We give our adventurers an insight into the world of the fascinating creatures we share our home with, their personalities, the beautifully complex relationships between them, and just how interconnected all life here is with the wider world. For people seeking these experiences, Ave Sol River Sanctuary combines the exotic, the endangered, the primitive, the untouched; a spectacular and powerful space for understanding our place in the world and how to share it.
At Ave Sol, environmental education is one of the best tools we have to create a cultural shift towards environmental sustainability. We currently pursue this through our educational field trip program (available on the three day trip) where our guests become field biologists for the day. Scientific director, Gustavo Castro, has been sharing his expertise with all of us so your guide can take you behind the scenes of a scientific study. They explain the equipment used and the research taking place and how they contribute to the rich tapestry of knowledge these 21st century wizards are weaving with their powers of data and insightful observations. If you are lucky you may even encounter Gustavo in his natural rainforest habitat, patrolling his territory and contemplating some deep mysteries of science. But only if you are lucky enough!
We acknowledge that our education program is a small step towards a very lofty goal, and we are poised and ready to expand this program as our resources and network grow. There are some important challenges our community faces on a local level, balancing economic growth with long term sustainability. Targeted education projects will play an important part in moving forward. We are very thankful to you, our guests, who empower us to pursue these programs with your patronage.
About Gustavo Castro, TAJA Initiative Cofounder & Scientific Director
“All different forms of life around me have always caught my attention. This has always been my greatest interest –learning about the behavior, habits, and requirements of tropical wildlife species, their ecology, and how to preserve them. This motivated me to become a biologist and specialize in the management of natural resources. This also led me to pursue a masters degree at the International Institute for Wildlife Conservation and Management.
Even though I have experience in different areas such as environmental education, ecotourism, and conservation biology, my biggest passion is to help conserve jaguars in the wild. My experiences in this field include several studies on its feeding ecology at various protected areas, a home range radio-telemetry study in Corcovado National Park, and my current corridor biology research at Ave Sol’s region.
The jaguar is the largest cat in the Neotropics and the third largest world-wide. It is an important species within its ecosystem occupying the position of top predator and is considered an umbrella species within a wide range of habitats. Culturally significant throughout the Americas, jaguars have long been revered as an important symbol of power and beauty, so that when considering conservation strategies, the strong image of the jaguar, coupled with its ecological importance, make it an ideal flagship species to enlist both local and global support for conservation. This is how the Talamanca Jaguar Initiative (TAJA) was born.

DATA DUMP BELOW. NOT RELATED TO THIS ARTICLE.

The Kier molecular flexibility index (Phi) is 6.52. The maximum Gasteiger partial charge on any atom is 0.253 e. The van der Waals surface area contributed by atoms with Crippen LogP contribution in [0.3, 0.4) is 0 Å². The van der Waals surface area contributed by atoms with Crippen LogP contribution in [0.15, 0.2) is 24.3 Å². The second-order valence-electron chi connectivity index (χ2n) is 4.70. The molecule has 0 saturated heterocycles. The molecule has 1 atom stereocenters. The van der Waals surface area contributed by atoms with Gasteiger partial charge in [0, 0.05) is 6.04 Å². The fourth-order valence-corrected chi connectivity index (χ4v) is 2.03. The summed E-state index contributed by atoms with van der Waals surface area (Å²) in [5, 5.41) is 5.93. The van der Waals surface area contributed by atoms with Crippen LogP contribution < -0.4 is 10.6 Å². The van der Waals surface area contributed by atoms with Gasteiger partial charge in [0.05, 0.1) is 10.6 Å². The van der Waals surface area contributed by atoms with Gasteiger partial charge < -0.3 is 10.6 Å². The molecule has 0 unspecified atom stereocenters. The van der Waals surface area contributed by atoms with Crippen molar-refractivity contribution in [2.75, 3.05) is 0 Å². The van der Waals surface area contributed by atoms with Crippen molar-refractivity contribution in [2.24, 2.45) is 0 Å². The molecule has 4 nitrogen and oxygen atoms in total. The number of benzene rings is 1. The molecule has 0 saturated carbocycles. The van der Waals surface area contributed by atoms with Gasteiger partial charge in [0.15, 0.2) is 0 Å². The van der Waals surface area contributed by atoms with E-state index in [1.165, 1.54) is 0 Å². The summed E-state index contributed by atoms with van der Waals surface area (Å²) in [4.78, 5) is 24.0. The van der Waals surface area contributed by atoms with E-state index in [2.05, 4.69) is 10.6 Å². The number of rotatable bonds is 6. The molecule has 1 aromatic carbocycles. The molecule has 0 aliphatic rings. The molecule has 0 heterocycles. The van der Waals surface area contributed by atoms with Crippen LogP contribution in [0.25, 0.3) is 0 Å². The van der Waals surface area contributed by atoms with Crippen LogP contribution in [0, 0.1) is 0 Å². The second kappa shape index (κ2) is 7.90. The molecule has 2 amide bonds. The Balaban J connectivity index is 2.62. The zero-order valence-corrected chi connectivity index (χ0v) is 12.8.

It is a sustainable development initiative that serves as a tool to address these issues in Ave Sol’s region. We want to lead conservation efforts towards filling gaps in forest protection, as well as gaps in information, education, and training while fostering new alternatives and opportunities for economic development in the Pacuare river basin with the jaguar as our guide and emblem. Our work aims at opening new perspectives in research looking for viable alternatives to address this region’s environmental, and socioeconomic needs in the short term, and to seize the opportunity to positively influence public economic and social development policies as well as legislative frameworks of models that privilege biodiversity conservation that will result in the permanence of the most charismatic of our tropical forest species.
I was born in Costa Rica, a country blessed with one of the largest densities of species in the world and with areas considered of highest priority for jaguar conservation. This is also a country that, along with many others, is experiencing a critical situation in terms of natural resource management. Problems such as deforestation, poaching, pollution, lack of environmental policies, education and enforcement, are causing a rapid loss of our country’s biodiversity; including an alarming decrease in jaguar populations and habitat. In addition, the lack of basic scientific research and species/ecosystem management techniques are serious constraints to address these problems.
Ave Sol River Sanctuary has given us the great opportunity to help mitigate all these issues in a region with such ecological importance. A region that is constantly been threatened by particular interests such as the damming of the Pacuare and heavy poaching. We’re confident that TAJA will make a strong positive impact in the region and will minimise all these threats.
I feel immensely grateful to be able to do this work. With all the help and support that we can get, we’re building a better future for ourselves and every creature that we love”.